It's hard to believe that it's only been four years since I assumed the presidency. At that time, our board had just hired Sue Schardt to reinvigorate a rather listless organization aspiring for some 20 years to advocate for independents. AIR was sort of a guild, a surrogate shop foreman speaking up for the rights of the very heart and soul of public radio — the independent content producers — who seemed to get more awards than rewards, more credits than cash.

Just four short, long years ago AIR was operating on a nano-budget with a staff of not-quite-one and a static membership of fewer than 500 content producers, all of whom were in the bull's-eye of fast-approaching disruption. It was time to reinvent AIR. And we did just that — we started reorganizing at the top. With deliberate intention, we strengthened the caliber of our board. We created real working committees and revised our bylaws to make them workable. Throughout it all, we maintained the spirit of AIR as a membership organization — a board dominated by content makers representing their interests. We concentrated on our budget, insisting on rigorous fiscal discipline. We held retreats; worked up strategic plans; redefined AIR as a vibrant and inventive production network, the research and development arm for public media and a growing resource for those with specific talent needs. And of course, we soared on the vision and relentless hard work of our brilliant and indefatigable CEO: Sue Schardt.

The tipping point came this year with Localore. There are so many successes to come from those 10 productions — and its predecessor MQ2. I can't list them all. But this is the work I continue to talk about and be inspired by.
Localore has now logged more than 28 million impressions across dozens of platforms, reflecting AIR's goal to actively fit the envelope to the shape of its network, 68 percent of whom now self-identify as audio producers moving to integrate new forms of craft.

At the same time, we continue to cultivate audio production — our core strength. AIR's training and mentoring programs are unique to the field. Tapping our rich brain trust, we provide professional development to hundreds of producers across the country each year.

AIR has grown and its Board of Directors has grown: I am honored to work with such extraordinary producers as Amy Mayer, Claire Schoen, Jay Kernis, Lu Olkowski, Tena Rubio, and Laura Starecheski; with Ellen Rocco and Jennifer Ferro, station managers pushing the envelope and front edge of the industry; with Keith Brand and Rob Rosenthal, established trainers and teachers of our craft; with Julie Shapiro, one of the founders of Third Coast; with Hyo Choon Lee, Director of Administration for Radio and TV at WGBH; with KUT's Business Manager, Bob Cross; and, on our board until recently, attorney John Crigler.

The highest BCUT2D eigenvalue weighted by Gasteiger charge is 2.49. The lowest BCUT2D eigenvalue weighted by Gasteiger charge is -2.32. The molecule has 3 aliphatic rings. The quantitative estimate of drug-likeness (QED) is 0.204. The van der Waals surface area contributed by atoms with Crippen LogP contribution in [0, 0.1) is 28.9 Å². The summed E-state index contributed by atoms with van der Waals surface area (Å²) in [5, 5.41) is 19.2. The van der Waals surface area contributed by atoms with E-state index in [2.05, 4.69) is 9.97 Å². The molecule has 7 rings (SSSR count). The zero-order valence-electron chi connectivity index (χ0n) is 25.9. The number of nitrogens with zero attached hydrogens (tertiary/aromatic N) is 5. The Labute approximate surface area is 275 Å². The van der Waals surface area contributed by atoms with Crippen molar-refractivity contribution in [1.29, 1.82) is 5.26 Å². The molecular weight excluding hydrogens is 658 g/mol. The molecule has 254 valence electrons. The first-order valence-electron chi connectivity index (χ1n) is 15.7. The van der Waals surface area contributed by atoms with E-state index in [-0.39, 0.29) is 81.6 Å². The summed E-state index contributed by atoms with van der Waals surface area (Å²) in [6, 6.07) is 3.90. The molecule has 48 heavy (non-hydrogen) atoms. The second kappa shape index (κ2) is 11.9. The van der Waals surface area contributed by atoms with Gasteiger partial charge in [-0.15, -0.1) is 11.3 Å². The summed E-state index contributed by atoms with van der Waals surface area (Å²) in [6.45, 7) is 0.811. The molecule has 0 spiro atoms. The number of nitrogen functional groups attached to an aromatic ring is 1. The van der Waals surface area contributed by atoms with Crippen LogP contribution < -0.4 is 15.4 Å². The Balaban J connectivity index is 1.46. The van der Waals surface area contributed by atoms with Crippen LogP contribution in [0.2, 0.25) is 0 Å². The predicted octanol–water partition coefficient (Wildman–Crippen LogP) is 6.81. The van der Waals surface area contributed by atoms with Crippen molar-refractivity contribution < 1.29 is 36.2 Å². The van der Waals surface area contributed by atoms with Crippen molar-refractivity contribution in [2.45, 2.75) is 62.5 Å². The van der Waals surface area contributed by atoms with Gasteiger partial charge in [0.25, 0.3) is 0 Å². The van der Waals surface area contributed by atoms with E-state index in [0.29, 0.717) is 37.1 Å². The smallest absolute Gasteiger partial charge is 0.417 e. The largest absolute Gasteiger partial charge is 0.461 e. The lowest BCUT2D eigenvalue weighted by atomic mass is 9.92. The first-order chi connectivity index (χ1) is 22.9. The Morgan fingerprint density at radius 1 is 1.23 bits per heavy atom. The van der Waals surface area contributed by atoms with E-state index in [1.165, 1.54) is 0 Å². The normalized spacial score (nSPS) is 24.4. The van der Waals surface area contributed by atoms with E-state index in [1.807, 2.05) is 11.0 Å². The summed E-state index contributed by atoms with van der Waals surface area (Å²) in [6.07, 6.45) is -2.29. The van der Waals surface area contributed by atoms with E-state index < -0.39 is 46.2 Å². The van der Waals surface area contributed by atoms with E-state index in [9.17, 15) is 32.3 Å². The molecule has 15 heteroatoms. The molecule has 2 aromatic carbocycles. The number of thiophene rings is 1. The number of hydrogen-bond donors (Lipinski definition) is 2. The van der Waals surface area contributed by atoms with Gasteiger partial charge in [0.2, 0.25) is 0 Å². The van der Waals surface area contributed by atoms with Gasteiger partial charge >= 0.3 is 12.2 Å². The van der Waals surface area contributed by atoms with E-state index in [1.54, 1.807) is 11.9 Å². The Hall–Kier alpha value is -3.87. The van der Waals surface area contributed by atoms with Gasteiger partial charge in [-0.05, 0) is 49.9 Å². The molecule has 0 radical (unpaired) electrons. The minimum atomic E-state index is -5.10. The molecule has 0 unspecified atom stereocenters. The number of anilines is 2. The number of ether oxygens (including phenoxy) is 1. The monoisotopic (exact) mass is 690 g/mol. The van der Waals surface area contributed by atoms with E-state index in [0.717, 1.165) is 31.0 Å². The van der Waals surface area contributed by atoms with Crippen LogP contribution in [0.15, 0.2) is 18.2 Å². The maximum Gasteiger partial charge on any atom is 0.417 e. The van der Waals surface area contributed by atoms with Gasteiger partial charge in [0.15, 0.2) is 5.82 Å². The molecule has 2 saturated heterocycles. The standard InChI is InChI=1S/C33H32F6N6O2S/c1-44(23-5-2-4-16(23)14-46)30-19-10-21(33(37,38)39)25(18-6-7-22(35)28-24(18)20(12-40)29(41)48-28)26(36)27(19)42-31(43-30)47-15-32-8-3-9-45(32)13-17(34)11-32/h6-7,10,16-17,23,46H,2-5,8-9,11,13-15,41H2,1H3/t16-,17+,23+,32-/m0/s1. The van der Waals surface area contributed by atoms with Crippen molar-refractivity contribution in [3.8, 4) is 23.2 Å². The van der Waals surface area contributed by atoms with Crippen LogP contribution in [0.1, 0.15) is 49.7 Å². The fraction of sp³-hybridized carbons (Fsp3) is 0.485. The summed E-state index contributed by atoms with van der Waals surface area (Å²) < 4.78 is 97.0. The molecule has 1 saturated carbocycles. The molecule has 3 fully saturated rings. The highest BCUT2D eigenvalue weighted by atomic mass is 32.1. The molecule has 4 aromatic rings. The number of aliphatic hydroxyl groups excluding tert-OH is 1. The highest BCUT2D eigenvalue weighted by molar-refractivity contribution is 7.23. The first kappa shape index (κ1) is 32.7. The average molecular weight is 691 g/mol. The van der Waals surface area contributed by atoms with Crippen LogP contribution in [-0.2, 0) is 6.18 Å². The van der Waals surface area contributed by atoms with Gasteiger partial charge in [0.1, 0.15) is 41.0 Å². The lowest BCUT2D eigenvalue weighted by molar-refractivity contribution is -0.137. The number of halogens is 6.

This is a serious board — respectful of one another and of process, committed to furthering the cause of producers and AIR's effectiveness. Active and engaged, they truly care and their work shows it.

In one of the foundational stories of Western culture, Genesis — Beginnings — Abraham was told, "Lech lecha: Go Forth, leave the old idols, enter a strange land and discover a much larger world." But interestingly, there's a second reading to the Hebrew: not just "Go forth," but "Go to yourself."

Essentially we are asking our most creative element to imagine the unimaginable: to abandon the safety of an audio-only, radio-centric comfort zone; to choose from an overwhelming array of tools, many of which we do not yet much understand — in fact, the exercise here is to discover how these tools can be used.

It may well be that in this new media Easter egg hunt launched by AIR, we will have the good fortune of finding not just a golden egg here or there, but the Goose, itself, that lays those golden eggs! In the assemblage and reassemblage of all of our media assets, in our drive to democratize and be inclusive, in our privileging inventiveness and innovation, immediacy and ubiquity, we are actually reordering our understanding of mass media and, thus, public media.

It has already taken place, it is still taking place, and it will continue to take place. Without our marking the exact moment, radio-as-we-knew-and-loved-it will truly be redefined. Not replaced, but displaced from all its hegemonies — as a more collaborative medium in a much wider media mix.

Every new discovery, every new insight, every new platform is piling up and we do not yet know the ultimate shape of it. And no one on the creative side of things, such as the 1,000 producers of AIR, can afford to miss out on it. As I step down from a leadership position at AIR, I urge you, AIR urges you, with urgency: Go forth! Go to yourself! — with "beginner's mind"!